The Miniland ‘map’ contracts our world view to a set of buildings and monuments, and is reassuring as a collection  of all noted historical sites of a country priding itself as the site of greater famous locations and historical architectural constructions than any other. It’s no coincidence that one’s sense of a territory disappears in the Legoland amusement park, or seems to vanish; Legoland succeeds brilliantly in creating the uncanny sense of spatial disorientation and opulent abundance of the simulacrum that Las Vegas pioneered–and the simulacra of the simulacra is the ultimate  theme park, continuing but heightening the effect of Lego-versions of Star Wars figures, monumental Egyptian statues of the faces divinities, Camelot-like castles, Volvo cars, red roaring dragons, pirate ships and even people dressed up in full-body costume who pose as Lego mini-figurines.  One is even greeted in the Legoland hotel by an assembled bell boy in bright red plastic hues to increase one’s orientation:

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Maps fit the play of Lego, reality, artifice, and plastic-brick assemblage in a perfect way that play the artifice of representation against the limits of their physical materials.  The spinning globe in Las Vegas in a weird way has its more staid Danish counterpart in the stationary globe over the gift shop beside the adventures that lead kids to discover signs in ancient Egypt, the rainforest, and finally the frozen North of Esquimaux, on a round the world’s climates in order to decipher secret clues in each of the diorama one moves through.  The Lego globe is the metaphor and illustration of where Lego can take you, and the confirmation of artifice of the colored block trumping any other imagination. One inspiration for the ichnographic models Miniland affords and the artifice of mapping that they imitate, might have arisen from the recent productive collaboration between the Lego folks and the innovative Copenhagen design firm Visual Maps, whose output of a variety of maps for the broadly construed category of theme parks may have inspired the growth of topical referents in Legolands, from Carlsbad to Malaysia to Windsor.  The dynamic iconographic images seem originally been devised for Copenhagen’s Tivoli gardens as a persuasive tool to order space for visitors that allowed them to survey attractions without depending on much text, and indeed reaching an international audience freed from a language-barrier.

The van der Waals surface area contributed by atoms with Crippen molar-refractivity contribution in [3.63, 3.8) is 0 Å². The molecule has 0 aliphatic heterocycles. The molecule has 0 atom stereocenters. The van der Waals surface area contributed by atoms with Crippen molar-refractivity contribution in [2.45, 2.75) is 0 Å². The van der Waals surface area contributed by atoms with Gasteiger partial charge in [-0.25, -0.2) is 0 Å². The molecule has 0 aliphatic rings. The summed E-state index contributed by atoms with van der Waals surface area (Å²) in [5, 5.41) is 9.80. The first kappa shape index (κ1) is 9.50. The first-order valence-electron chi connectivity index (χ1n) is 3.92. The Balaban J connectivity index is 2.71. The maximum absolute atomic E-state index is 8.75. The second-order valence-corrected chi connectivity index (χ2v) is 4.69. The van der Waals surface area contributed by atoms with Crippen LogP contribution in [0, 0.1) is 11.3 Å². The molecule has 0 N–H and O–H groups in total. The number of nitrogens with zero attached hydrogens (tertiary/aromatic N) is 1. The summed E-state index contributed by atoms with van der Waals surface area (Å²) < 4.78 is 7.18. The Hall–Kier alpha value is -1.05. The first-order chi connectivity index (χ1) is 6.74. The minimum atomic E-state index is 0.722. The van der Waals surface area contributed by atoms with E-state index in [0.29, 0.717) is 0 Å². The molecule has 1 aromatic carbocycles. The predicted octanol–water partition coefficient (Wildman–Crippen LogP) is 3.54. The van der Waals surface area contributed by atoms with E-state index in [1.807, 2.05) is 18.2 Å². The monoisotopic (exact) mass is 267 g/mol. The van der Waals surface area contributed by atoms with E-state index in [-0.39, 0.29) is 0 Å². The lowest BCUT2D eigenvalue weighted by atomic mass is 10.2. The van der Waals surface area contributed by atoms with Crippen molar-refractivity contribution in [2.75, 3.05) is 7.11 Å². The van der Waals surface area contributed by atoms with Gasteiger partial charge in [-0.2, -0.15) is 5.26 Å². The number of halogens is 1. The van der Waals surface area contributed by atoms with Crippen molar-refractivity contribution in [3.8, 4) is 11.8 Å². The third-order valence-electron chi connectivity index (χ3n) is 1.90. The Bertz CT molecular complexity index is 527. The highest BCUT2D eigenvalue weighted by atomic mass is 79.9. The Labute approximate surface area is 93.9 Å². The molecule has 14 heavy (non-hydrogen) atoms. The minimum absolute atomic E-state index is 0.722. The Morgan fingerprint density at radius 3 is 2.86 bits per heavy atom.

“Visual Maps” may seem as tautological as you can get, unless something is lost in translation. But the apparent redundancy boasts about the innovative modeling of ichnographic views of the layout or ground plan designed in large part for the eight- to fifteen-year-old set:

Map Reader--Legoland:Visual Maps

The maps that result cover a large area with little sense of real distances, but creates a clearly differentiated park-map replete with the sort of eye-candy that will lure the young traveller on to a destination with limited awareness of the length of the trek involved, imparting enough resilience to arrive at the destination, and to serve as a subject of easy conversation if not a sort of souvenir:  the density of the Legoland map might even provoke a return visit, and encompass kids by cheerfully casting Legoland as an actual world, presenting the park as a microcosm to explore:

LegoLand Malaysia

The persuasive nature of the vibrantly colored florid images in which “Visual Maps” specializes suggest copious and abundant microcosms of the actual world, shown in vivid neon airbrushed colors that allow kids to visualize their destinations in detail, enabling them to recognize the spires of the bright red Camelot-like Castle as they approach: